My only objection to the narrators, in fact, was that men were underrepresented. The only man we hear from regularly, John Dudley, is a thoroughgoing villain; though his perspective was a useful one, it would have added more balance to the book to hear from others as well, preferably more complex, conflicted men than he. I especially felt the absence of not knowing what Jane's father was thinking--or not thinking--when he laid his final, unsuccessful plot. I would have also liked to hear more from Jane's callow husband.

Jane and her family are handled well. Jane's parents treat her shabbily and insensitively, yet Weir manages to convey all of their considerable flaws without making them completely hateful. (Jane's mother Frances, genuinely grieved over her daughter's impending death yet still able to arrange to console herself with her young master of horse, is especially memorable.) Jane herself is a well-rounded character: strong-willed and good-hearted, yet with a self-righteous, almost irritating streak that saves her from being simply a pathetic victim.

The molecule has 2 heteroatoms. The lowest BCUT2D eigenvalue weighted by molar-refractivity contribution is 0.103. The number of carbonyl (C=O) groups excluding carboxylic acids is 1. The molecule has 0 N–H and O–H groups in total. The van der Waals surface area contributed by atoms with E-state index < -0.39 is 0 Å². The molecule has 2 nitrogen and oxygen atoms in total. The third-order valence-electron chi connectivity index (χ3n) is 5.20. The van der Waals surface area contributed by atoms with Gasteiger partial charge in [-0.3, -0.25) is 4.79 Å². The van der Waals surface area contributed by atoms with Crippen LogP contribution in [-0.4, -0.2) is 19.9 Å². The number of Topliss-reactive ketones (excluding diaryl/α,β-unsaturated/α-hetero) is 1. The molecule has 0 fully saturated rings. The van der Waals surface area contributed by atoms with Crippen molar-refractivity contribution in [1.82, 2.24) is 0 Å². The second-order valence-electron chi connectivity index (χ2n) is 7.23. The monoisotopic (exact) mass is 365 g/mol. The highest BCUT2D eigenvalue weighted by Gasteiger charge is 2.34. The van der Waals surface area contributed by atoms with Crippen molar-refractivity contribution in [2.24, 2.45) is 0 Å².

All in all, I finished this novel feeling a genuine sense of loss, and I'm looking forward to Weir's next excursion into historical fiction.
Susan Higginbotham
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siouxzee
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Postby siouxzee » Sun August 16th, 2009, 8:34 pm

I, too, felt severe trepidation going into this book, but for the opposite reason - Weir is one of my favorite authors, but the thought of her writing fiction was frightening. However, I found this book to be captivating, even though I knew the 'story' so well.
I always enjoy books with multiple POVs (if done right, of course) so it didn't bother me in the least. I felt like it rounded out the story and the characters.

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Divia
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Postby Divia » Sun August 16th, 2009, 9:11 pm

Well, to be fair weir did want more povs in the story but I think her publisher said NO. I thought I heard she wanted 13. I think thats overkill, personally. So maybe more men would have been in the original story. That would be an interesting question to ask her!